Rated PG - Running time: 1:35 - Released 12/19/97

I went to this movie expecting it to be little more than Home Alone with a mouse. And in some parts it is. But there is a lot more cleverness to this script, and having an actor like Nathan Lane helps a lot. It is silly, but engaging. Frivolous but fun.

Lane plays Ernie Smuntz, who, along with his brother Lars (Lee Evans), has inherited a string factory from their recently departed father (William Hickey). Dad has stipulated on his deathbed that the brothers not sell the factory, but run it together — although its technology is so ancient, walking in the place is like traveling 100 years back in time. Neither brother is all that thrilled about owning the place, but Ernie is especially uninterested, since he is a successful chef at a high-class restaurant. But when his career is spoiled by an errant cockroach, he is forced to consider joining his brother in deciding what to do with the old rattletrap factory. Lars has just been kicked out of his house by his wife April, played by Vicki Lewis (NewsRadio), who is used to the good life and has grown disgruntled with the prospect of living out the rest of her days as the wife of an old-fashioned string manufacturer.

As the brothers are going over the legal papers concerning their father's will, they discover that he also owned an old abandoned house which is in a complete state of disrepair and has a lien against it for its entire worth. Since neither of them has a place to stay, they decide to make do with the spooky old place for now, thinking that the house is better than sleeping on the street. Unfortunately, the house does have a single resident: a very intelligent, very resourceful mouse. What begins as a simple attempt to trap the creature soon escalates into total war.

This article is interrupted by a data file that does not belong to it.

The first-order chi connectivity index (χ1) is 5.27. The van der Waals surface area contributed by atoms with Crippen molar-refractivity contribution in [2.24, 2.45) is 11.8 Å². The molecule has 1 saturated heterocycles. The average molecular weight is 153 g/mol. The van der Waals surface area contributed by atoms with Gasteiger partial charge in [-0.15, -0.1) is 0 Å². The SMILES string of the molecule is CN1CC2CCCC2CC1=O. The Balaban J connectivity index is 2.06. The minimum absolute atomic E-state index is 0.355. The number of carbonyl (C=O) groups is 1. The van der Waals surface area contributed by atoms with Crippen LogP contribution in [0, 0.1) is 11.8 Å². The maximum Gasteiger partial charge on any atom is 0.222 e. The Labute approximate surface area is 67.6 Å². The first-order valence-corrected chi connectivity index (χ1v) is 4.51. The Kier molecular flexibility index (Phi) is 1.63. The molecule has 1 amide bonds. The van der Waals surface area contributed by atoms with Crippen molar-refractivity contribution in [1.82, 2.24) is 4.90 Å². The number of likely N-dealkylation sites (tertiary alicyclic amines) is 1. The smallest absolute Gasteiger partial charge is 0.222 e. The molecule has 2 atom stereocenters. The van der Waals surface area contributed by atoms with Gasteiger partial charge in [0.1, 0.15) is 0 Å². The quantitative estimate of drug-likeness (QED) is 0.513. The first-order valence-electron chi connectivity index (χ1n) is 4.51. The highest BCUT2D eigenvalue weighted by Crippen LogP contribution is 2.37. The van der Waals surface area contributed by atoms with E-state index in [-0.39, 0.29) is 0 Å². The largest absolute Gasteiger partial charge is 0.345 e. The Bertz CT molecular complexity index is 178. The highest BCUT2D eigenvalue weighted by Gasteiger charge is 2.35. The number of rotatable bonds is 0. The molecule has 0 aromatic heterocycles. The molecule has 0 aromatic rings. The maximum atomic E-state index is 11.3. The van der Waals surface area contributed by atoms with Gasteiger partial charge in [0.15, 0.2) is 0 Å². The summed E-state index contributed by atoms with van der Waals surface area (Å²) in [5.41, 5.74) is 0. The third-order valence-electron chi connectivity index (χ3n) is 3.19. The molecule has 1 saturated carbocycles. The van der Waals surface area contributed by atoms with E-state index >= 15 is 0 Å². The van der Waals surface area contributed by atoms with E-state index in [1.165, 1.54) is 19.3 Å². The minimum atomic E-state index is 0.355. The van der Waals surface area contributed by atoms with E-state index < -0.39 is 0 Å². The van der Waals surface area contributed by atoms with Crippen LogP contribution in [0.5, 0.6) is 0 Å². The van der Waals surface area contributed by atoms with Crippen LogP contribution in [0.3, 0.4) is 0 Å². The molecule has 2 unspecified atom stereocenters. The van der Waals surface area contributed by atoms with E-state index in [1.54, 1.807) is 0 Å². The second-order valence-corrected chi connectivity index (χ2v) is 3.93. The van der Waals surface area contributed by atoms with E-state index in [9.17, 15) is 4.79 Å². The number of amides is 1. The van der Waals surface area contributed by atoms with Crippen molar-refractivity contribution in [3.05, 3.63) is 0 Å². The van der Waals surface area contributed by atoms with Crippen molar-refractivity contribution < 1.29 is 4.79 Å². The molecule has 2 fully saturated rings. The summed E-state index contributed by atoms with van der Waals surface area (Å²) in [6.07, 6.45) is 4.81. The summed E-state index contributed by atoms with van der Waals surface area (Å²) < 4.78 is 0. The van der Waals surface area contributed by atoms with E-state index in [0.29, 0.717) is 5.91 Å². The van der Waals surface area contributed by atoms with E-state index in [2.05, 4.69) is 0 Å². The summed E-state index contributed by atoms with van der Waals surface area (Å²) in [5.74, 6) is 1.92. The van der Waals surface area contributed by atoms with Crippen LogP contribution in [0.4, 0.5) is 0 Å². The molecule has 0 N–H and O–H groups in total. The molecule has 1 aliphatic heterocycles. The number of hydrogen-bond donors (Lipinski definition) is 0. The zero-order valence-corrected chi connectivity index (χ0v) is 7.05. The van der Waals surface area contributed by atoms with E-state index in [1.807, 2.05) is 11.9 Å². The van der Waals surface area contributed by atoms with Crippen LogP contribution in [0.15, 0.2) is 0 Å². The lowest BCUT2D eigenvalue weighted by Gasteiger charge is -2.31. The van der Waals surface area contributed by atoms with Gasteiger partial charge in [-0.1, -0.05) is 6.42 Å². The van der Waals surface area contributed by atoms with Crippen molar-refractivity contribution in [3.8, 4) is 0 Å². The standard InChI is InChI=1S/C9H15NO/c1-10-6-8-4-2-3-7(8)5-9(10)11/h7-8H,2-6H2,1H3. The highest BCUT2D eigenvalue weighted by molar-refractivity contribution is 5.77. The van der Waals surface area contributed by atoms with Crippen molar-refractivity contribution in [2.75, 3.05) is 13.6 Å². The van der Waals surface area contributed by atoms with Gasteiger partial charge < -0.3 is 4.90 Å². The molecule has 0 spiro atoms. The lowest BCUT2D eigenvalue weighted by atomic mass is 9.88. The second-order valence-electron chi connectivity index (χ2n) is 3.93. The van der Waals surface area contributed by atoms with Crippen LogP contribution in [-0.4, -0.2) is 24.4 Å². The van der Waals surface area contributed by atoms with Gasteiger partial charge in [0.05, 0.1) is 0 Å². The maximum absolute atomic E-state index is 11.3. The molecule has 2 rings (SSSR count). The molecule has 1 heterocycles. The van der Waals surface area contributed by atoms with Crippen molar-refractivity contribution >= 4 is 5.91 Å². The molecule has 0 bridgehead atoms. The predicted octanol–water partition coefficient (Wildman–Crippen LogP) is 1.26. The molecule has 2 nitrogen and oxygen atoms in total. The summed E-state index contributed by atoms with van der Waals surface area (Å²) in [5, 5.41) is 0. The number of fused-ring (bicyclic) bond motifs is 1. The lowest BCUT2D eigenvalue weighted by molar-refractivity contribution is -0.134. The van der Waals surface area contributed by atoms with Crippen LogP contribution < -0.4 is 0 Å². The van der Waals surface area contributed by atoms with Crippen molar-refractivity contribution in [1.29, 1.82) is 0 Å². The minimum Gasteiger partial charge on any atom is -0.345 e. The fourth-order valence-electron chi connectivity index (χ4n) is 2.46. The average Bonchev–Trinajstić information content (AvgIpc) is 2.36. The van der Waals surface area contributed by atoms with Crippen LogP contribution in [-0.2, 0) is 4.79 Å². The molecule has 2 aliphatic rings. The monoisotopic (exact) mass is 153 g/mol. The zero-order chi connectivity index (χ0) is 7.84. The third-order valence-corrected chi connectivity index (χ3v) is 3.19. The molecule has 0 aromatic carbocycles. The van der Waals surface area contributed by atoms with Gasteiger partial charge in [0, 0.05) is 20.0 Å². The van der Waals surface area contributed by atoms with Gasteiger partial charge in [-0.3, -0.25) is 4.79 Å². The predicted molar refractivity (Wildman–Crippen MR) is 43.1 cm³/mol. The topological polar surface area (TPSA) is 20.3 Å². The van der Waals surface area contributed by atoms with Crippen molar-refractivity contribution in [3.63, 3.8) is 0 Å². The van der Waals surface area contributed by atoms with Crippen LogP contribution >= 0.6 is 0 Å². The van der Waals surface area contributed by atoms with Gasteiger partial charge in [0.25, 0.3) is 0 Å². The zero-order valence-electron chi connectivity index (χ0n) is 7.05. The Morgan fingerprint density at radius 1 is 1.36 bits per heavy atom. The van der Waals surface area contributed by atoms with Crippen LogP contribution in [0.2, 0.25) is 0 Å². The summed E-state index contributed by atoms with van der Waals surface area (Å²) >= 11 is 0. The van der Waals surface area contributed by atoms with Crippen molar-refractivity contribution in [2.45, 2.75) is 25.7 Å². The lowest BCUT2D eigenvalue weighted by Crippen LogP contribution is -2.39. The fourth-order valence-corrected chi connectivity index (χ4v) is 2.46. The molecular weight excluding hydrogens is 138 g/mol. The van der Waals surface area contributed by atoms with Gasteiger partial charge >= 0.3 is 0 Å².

While they are endeavoring to exterminate their little roommate, the brothers discover that the house is actually the last known structure designed by a famous architect — it could be worth millions. Soon they are besieged by the world's elite art and architecture-collecting community, all eager for the auction that is planned the following week. The problem is how to get rid of that little bugger before he brings the house down (literally).

For a movie with such a silly premise, directed by first-timer Gore Verbinski, this film is surprisingly enjoyable. Lane's timing and delivery are impeccable, and it's unusual to see him in a role where he is so apt to get absolutely filthy time after time. His relationship with Evans is solid, and the two make a sort of modern-day Laurel and Hardy. Several notable guest appearances also add to the hilarity. Christopher Walken is very amusing as a commando-style exterminator who claims he can "think like a mouse." Lewis is delightfully spoiled as Lars's wife, and her hypocrisy comes through when she finds that her husband is sitting on a gold mine. Michael Jeter (Evening Shade) also appears as a pompous architecture afficionado. And finally, the 60 mice (trained by Boone Narr) used in the production did some amazing stunts, aided by one animatronic colleague (designed and operated by Stan Winston).

Mouse Hunt is a good holiday movie: no dark subplots or axe-grinding messages; it's just silly, lighthearted fun. ***½

Copyright 1997 by John R. McEwen and The Republican

See Current Reviews

See FilmQuips Archive